As criticism that CHP leader Kemal Kılıçdaroğlu is leaning toward the right wing escalates, political scientists speaking to Daily Sabah evaluated the CHP's strategies and said what Turkey needs is not a new right wing party, but effective opposition
Following the loss in the presidential election, Turkey's main opposition Republican People's Party (CHP) decided to hold an extraordinary congress on Sept. 5-6 due to pressure from hardline Kemalist deputies led by former Deputy Chairman Muharrem İnce. CHP leader Kemal Kılıçdaroğlu, who is likely to maintain his position with support from the majority of the party delegates and provincial heads, continues to play his cards against the party's ideological principles by leaning toward right-wing figures.
In recent days Kılıçdaroğlu met with politician Mehmet Bekaroğlu, who is a member of the Islamic rooted Felicity Party (SP) and is known for his thoughts against the free-market economic system. According to sources within the CHP, Kılıçdaroğlu proposed a membership for him in the CHP's executive board in the meeting. Though Bekaroğlu confirmed the claims he said, "In order to accept this offer, I should first decide to return to politics. Since I am hesitant on this issue, I neither rejected nor approved the offer." This meeting and Kılıçdaroğlu's new attempts attract right-wing votes; however, they spurred new discussions within the party. Regarding the issue, Arif Bulut, CHP's Antalya deputy, heavily criticized Kılıçdaroğlu's strategy for the party and said, "It was already tried and understood that it failed […] Chairman Kılıçdaroğlu is quite steady in his own perspective. He continues what he has always been doing since the beginning," adding that whoever wants to be involved with politics in the CHP may join it on the condition of being in line with the party's tenets.
"There are some who say, 'I am a deputy from the CHP but not following its political line exactly.' That is what we call inaccurate," he said. In line with Bulut, former CHP Deputy Şahin Mengü stressed that what Kılıçdaroğlu is doing is a denial of the party's basic principles. He said that Kılıçdaroğlu is the person who is scraping off Atatürk and his values from the CHP. Former CHP Deputy Ergün Aydoğan called Kılıçdaroğlu's policy unscrupulous in order to seek a hero for the party. "Of course we need to work for getting votes from different factions, but the way is not transferring men - this should be through developing policies and projects that Turkish society and other parties' voters can accept. However these activities did not benefit the party and the country and so it shall be," he said.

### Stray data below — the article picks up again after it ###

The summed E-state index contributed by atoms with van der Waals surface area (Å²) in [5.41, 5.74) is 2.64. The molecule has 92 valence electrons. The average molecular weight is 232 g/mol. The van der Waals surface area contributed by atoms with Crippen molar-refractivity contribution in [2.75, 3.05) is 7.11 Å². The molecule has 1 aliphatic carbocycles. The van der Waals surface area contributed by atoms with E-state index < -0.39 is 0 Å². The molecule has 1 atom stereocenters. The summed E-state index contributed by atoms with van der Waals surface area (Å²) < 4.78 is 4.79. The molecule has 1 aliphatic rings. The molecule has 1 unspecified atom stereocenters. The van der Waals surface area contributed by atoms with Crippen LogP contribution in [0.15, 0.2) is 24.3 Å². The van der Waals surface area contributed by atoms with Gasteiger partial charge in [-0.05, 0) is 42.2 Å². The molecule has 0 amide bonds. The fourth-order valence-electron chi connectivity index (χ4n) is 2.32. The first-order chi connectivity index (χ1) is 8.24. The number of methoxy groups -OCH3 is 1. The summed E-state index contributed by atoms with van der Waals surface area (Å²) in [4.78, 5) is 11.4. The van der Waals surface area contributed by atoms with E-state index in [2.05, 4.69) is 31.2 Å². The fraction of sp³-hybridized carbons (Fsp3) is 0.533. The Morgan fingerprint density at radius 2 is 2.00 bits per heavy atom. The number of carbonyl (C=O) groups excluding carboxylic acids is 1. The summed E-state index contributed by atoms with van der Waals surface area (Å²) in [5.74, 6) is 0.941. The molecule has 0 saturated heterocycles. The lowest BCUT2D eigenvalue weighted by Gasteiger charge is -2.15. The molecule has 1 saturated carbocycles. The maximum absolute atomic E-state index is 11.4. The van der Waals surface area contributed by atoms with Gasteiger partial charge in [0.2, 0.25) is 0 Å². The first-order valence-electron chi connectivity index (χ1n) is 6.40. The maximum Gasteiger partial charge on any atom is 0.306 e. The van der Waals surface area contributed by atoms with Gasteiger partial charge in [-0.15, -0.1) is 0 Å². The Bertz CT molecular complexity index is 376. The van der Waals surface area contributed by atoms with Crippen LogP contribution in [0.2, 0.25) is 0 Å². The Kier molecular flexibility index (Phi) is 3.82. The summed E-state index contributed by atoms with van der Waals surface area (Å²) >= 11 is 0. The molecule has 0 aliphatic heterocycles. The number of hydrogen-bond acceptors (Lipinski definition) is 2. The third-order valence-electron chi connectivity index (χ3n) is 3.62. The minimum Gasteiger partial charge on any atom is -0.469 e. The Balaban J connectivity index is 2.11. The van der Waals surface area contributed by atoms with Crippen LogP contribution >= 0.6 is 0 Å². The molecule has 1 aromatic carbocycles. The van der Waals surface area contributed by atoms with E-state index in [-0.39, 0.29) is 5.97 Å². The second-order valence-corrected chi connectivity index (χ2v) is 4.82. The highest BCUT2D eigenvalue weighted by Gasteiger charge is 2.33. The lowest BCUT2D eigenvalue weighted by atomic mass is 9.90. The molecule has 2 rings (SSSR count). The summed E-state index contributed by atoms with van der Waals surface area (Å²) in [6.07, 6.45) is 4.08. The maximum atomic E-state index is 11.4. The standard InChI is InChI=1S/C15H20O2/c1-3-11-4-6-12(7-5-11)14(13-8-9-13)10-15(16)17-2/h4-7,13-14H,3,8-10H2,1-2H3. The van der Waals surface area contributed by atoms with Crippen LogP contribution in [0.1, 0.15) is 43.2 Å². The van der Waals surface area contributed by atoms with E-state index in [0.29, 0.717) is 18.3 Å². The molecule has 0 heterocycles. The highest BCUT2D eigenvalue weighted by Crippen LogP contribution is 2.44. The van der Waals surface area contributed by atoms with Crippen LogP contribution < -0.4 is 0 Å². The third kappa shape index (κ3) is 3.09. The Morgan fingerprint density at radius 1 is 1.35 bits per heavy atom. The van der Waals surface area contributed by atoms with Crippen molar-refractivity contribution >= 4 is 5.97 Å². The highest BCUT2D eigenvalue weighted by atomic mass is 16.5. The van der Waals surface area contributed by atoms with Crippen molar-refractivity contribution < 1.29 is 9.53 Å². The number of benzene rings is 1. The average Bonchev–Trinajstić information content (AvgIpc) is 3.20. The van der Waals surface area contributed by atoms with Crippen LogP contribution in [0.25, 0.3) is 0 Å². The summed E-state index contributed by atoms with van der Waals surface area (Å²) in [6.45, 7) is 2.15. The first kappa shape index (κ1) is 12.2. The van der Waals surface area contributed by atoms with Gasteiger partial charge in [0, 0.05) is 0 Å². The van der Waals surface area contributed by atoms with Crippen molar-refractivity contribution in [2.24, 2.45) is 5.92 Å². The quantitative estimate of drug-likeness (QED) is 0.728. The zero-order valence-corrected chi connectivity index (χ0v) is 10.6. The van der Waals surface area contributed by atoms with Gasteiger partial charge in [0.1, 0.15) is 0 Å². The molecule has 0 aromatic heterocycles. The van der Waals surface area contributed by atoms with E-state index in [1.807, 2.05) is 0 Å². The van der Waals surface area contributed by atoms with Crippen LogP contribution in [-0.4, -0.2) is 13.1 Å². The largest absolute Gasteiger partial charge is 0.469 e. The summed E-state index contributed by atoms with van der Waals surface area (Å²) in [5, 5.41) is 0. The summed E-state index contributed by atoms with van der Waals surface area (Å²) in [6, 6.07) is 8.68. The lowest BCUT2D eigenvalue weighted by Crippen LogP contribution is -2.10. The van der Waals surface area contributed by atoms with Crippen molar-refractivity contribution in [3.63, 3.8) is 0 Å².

Political scientists also believe that the CHP's strategy to lean to the right will not work. Galip Dalay, a researcher at the Foundation for Political, Economic and Social Research (SETA), believes that the CHP's drive toward the right of center will only exacerbate the debate within the party and among the base over the party's identity and historical mission. Dalay asserted that in terms of identity, the CHP will have difficulty having a clear and unified stance on many major topics, as illustrated by the CHP's performance over the last few years. "The CHP is unlikely to garner votes from wide segments of society so long as it remains unable to offer a clear political vision to the public. And this renders the CHP unfit for governing Turkey in public perception," he said.
According to Mustafa Altunoğlu, a political scientist at Anadolu University, this strategy could not go beyond a tactical move for the election either in former Chairman Deniz Baykal's or Kılıçdaroğlu's chairmanship.
"I emphasize the assembly because in order to have an idea about political positions it is the place where one should have a look. This place is still closed to conservatives and Kurds to a great extent. If reform is the goal of the CHP accordingly, the Party Assembly needs a variety of opinions first of all. Although this situation may sound promising for the CHP's future, there is a possibility of an opposite result. As a matter of fact, we do not know how CHP elites or base would react to this type of real reform either. Yet it is possible to say that the long CHP history has witnessed attempts of reformist actors who have become obsolete," Altunoğlu said.
According to Dalay: "As long as the CHP invests in conjectural tactics rather than developing a meaningful political projection, it will be unlikely for the CHP to break into new voting blocs. Second, the creation of yet another conservative party is not what Turkey needs."
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